New mural made from painters’ tape appears at Central Library
It’s not graffiti. It’s not an elaborate crime-scene outline. It’s not the world’s largest DIY home-improvement project.
All those scrunched-up strips of green and blue painters’ tape on the north wall of the Central Library are part of “Buffalo Caverns,” a temporary mural now being installed by the Rhode Island-based Tape Art collective.
The mural is the first major project to emerge from a newly formed partnership between Erie County and Albright-Knox Art Gallery that will fund new public art projects throughout the county and foster public appreciation for art.
In the piece, life-size human figures explore cave formations with flashlights in their hands, gazing out at pale green stalactites and bright blue stalagmites. If the weather cooperates, the artists will complete their work by Thursday. After that, the mural will stay up for just eight days and will be removed during a community celebration Aug. 29.
For the artists and Albright-Knox staffers alike, the project is all about accessibility and public interaction.
“They are collaborative, they’re life-size, they are at their heart spontaneous, and they’re temporary, and that combination of things are what appeal to me,” said artist Michael Townsend, who has been making tape murals for 25 years. “It gives people a chance to appreciate and talk about art on terms that they are really comfortable with, because the medium is accessible.”
Since the artists began installing the mural Sunday, members of the community have frequently stopped to ask them questions about their inspiration and chosen medium. Two young girls who had seen the collective’s recent mural in Coney Island stopped by the library Sunday to talk to the artists and received rolls of official “Tape Art”-branded tape as gifts.
Aaron Ott, who began his county-funded job as the Albright-Knox’s public art curator earlier this year, said the project is part of an attempt to demystify art for the public and to remove the air of intimidation that often surrounds gallery exhibitions and even some public art projects.
“I think that the work itself is really nonthreatening – you can come up and touch it. The artists themselves are super-approachable. You can speak to them,” Ott said. “Something like this, it’s just easy to kind of walk up to, see from a distance, come up if you feel like you want to. So it has that kind of approachability that’s ingrained in their work.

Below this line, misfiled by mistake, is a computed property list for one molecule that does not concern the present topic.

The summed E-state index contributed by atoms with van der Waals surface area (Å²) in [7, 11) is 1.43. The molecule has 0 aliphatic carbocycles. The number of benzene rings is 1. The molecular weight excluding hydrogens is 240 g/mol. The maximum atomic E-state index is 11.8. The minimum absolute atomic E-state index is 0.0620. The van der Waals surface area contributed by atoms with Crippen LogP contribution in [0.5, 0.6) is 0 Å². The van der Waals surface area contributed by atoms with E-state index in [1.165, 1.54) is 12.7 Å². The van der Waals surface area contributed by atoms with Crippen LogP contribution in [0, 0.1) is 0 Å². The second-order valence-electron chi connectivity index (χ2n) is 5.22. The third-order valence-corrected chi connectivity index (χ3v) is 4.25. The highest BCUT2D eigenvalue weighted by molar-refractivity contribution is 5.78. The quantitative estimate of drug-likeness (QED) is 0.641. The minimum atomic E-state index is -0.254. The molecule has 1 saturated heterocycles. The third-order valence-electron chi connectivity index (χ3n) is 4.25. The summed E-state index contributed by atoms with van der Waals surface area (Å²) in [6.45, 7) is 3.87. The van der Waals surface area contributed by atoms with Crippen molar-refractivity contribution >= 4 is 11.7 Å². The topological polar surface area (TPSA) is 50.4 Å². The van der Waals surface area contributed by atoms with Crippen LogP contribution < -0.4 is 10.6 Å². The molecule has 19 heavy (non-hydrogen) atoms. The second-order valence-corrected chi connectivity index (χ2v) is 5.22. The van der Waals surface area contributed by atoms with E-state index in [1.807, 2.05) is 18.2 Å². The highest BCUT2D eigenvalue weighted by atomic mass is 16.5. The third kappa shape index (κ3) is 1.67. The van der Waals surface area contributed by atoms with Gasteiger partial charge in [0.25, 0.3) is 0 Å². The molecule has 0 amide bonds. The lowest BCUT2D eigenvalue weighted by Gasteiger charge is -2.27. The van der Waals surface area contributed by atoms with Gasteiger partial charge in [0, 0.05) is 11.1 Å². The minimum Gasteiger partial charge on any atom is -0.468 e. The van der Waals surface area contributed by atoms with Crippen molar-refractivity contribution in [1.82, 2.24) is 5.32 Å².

Library Director Mary Jean Jakubowski echoed Ott’s thoughts about the project’s instant appeal. She suggested that its theme, which promotes the joy of discovery and the quest for knowledge, works against the perception of institutions like the library or Albright-Knox as intimidating spaces.
“To me, the story line just speaks volumes. I compare it to our Central Library, which people have said they’re intimidated coming in,” she said. “We’ve tried for many years to make it much more friendly by putting color into it and putting in more furniture and stuff. This, to me, just tells that story on the outside of our building.”
Because of its temporary nature, the project will serve as a mere teaser for more public art projects on the immediate horizon. As part of the three-year partnership between Albright-Knox and Erie County, the gallery has promised to spend at least $120,000 per year on new public art projects.
“We’ve got some things coming up that will have a more permanent nature, but public art isn’t just big sculpture that lands on a footing and lasts forever,” Ott said. “We have a couple permanent things, we have a couple performative things, we have a couple temporary things coming up. We wanted to really help highlight through the initiative what public art is and how different it can be from site to site, artist to artist, temporary to permanent.”
Albright-Knox Director Janne Sirén, who was on hand to watch the installation process Monday morning, praised Ott for his work on the project and the artists for their commitment to the community.
“Aaron has come in like a storm over the last four months,” Sirén said. “This is just the beginning.”